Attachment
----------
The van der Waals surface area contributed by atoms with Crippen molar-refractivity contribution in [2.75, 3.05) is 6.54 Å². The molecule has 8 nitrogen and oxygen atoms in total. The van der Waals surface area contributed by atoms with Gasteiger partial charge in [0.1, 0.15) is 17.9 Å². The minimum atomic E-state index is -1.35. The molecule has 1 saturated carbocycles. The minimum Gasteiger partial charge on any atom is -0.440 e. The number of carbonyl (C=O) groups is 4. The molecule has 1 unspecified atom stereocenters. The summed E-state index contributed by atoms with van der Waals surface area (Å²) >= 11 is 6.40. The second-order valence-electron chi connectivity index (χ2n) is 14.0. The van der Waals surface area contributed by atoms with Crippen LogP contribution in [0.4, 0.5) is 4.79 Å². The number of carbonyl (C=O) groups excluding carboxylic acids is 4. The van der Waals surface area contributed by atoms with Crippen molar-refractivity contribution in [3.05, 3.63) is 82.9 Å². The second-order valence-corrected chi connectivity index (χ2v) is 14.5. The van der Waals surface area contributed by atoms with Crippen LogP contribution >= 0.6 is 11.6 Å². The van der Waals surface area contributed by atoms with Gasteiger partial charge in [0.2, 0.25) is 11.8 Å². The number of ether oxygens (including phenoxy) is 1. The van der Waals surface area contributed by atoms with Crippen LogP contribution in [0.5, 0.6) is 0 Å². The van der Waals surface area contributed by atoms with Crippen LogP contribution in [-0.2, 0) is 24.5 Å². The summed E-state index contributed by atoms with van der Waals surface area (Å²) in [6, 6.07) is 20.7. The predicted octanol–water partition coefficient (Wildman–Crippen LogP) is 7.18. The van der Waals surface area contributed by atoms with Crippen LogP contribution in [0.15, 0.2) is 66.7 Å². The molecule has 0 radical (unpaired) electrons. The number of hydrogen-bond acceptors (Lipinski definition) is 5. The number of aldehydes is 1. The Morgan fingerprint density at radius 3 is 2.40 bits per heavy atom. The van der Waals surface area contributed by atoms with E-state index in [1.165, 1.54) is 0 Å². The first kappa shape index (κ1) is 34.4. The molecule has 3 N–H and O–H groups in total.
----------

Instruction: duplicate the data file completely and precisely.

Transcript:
The van der Waals surface area contributed by atoms with Crippen molar-refractivity contribution in [2.75, 3.05) is 6.54 Å². The molecule has 8 nitrogen and oxygen atoms in total. The van der Waals surface area contributed by atoms with Gasteiger partial charge in [0.1, 0.15) is 17.9 Å². The minimum atomic E-state index is -1.35. The molecule has 1 saturated carbocycles. The minimum Gasteiger partial charge on any atom is -0.440 e. The number of carbonyl (C=O) groups is 4. The molecule has 1 unspecified atom stereocenters. The summed E-state index contributed by atoms with van der Waals surface area (Å²) >= 11 is 6.40. The second-order valence-electron chi connectivity index (χ2n) is 14.0. The van der Waals surface area contributed by atoms with Crippen LogP contribution in [0.4, 0.5) is 4.79 Å². The number of carbonyl (C=O) groups excluding carboxylic acids is 4. The van der Waals surface area contributed by atoms with Crippen molar-refractivity contribution in [3.05, 3.63) is 82.9 Å². The second-order valence-corrected chi connectivity index (χ2v) is 14.5. The van der Waals surface area contributed by atoms with Crippen LogP contribution >= 0.6 is 11.6 Å². The van der Waals surface area contributed by atoms with Gasteiger partial charge in [0.2, 0.25) is 11.8 Å². The number of ether oxygens (including phenoxy) is 1. The van der Waals surface area contributed by atoms with Crippen LogP contribution in [0.5, 0.6) is 0 Å². The van der Waals surface area contributed by atoms with Crippen LogP contribution in [-0.2, 0) is 24.5 Å². The summed E-state index contributed by atoms with van der Waals surface area (Å²) in [6, 6.07) is 20.7. The predicted octanol–water partition coefficient (Wildman–Crippen LogP) is 7.18. The van der Waals surface area contributed by atoms with Crippen LogP contribution in [0.15, 0.2) is 66.7 Å². The molecule has 0 radical (unpaired) electrons. The number of hydrogen-bond acceptors (Lipinski definition) is 5. The number of aldehydes is 1. The Morgan fingerprint density at radius 3 is 2.40 bits per heavy atom. The van der Waals surface area contributed by atoms with E-state index in [1.165, 1.54) is 0 Å². The first kappa shape index (κ1) is 34.4. The molecule has 3 N–H and O–H groups in total.